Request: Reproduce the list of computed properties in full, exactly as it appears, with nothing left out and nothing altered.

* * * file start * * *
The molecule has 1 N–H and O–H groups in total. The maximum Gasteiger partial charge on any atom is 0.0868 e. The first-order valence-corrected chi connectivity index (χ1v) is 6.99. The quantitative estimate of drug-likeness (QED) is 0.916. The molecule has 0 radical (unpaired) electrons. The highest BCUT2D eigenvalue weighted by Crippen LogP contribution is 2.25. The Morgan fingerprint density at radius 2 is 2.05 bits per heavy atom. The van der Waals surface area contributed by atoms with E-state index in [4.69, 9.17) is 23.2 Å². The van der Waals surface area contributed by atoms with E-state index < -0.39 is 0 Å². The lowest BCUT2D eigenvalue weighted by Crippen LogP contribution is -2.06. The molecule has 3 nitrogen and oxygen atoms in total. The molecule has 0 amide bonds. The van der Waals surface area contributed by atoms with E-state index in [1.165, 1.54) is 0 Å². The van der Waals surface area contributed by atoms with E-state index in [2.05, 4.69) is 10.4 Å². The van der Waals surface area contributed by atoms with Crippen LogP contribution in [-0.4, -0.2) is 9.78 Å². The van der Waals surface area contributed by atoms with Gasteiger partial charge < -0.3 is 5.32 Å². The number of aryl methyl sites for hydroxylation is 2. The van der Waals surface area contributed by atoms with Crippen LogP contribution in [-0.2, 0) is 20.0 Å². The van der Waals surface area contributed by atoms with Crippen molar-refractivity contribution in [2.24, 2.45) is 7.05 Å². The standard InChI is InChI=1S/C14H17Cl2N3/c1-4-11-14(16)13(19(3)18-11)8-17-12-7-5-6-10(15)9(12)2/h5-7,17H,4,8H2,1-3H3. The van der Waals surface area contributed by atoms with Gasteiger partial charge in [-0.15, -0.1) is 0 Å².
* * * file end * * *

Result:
The molecule has 1 N–H and O–H groups in total. The maximum Gasteiger partial charge on any atom is 0.0868 e. The first-order valence-corrected chi connectivity index (χ1v) is 6.99. The quantitative estimate of drug-likeness (QED) is 0.916. The molecule has 0 radical (unpaired) electrons. The highest BCUT2D eigenvalue weighted by Crippen LogP contribution is 2.25. The Morgan fingerprint density at radius 2 is 2.05 bits per heavy atom. The van der Waals surface area contributed by atoms with E-state index in [4.69, 9.17) is 23.2 Å². The van der Waals surface area contributed by atoms with E-state index < -0.39 is 0 Å². The lowest BCUT2D eigenvalue weighted by Crippen LogP contribution is -2.06. The molecule has 3 nitrogen and oxygen atoms in total. The molecule has 0 amide bonds. The van der Waals surface area contributed by atoms with E-state index in [1.165, 1.54) is 0 Å². The van der Waals surface area contributed by atoms with E-state index in [2.05, 4.69) is 10.4 Å². The van der Waals surface area contributed by atoms with Crippen LogP contribution in [-0.4, -0.2) is 9.78 Å². The van der Waals surface area contributed by atoms with Gasteiger partial charge < -0.3 is 5.32 Å². The number of aryl methyl sites for hydroxylation is 2. The van der Waals surface area contributed by atoms with Crippen LogP contribution in [-0.2, 0) is 20.0 Å². The van der Waals surface area contributed by atoms with Crippen molar-refractivity contribution in [2.24, 2.45) is 7.05 Å². The standard InChI is InChI=1S/C14H17Cl2N3/c1-4-11-14(16)13(19(3)18-11)8-17-12-7-5-6-10(15)9(12)2/h5-7,17H,4,8H2,1-3H3. The van der Waals surface area contributed by atoms with Gasteiger partial charge in [-0.15, -0.1) is 0 Å².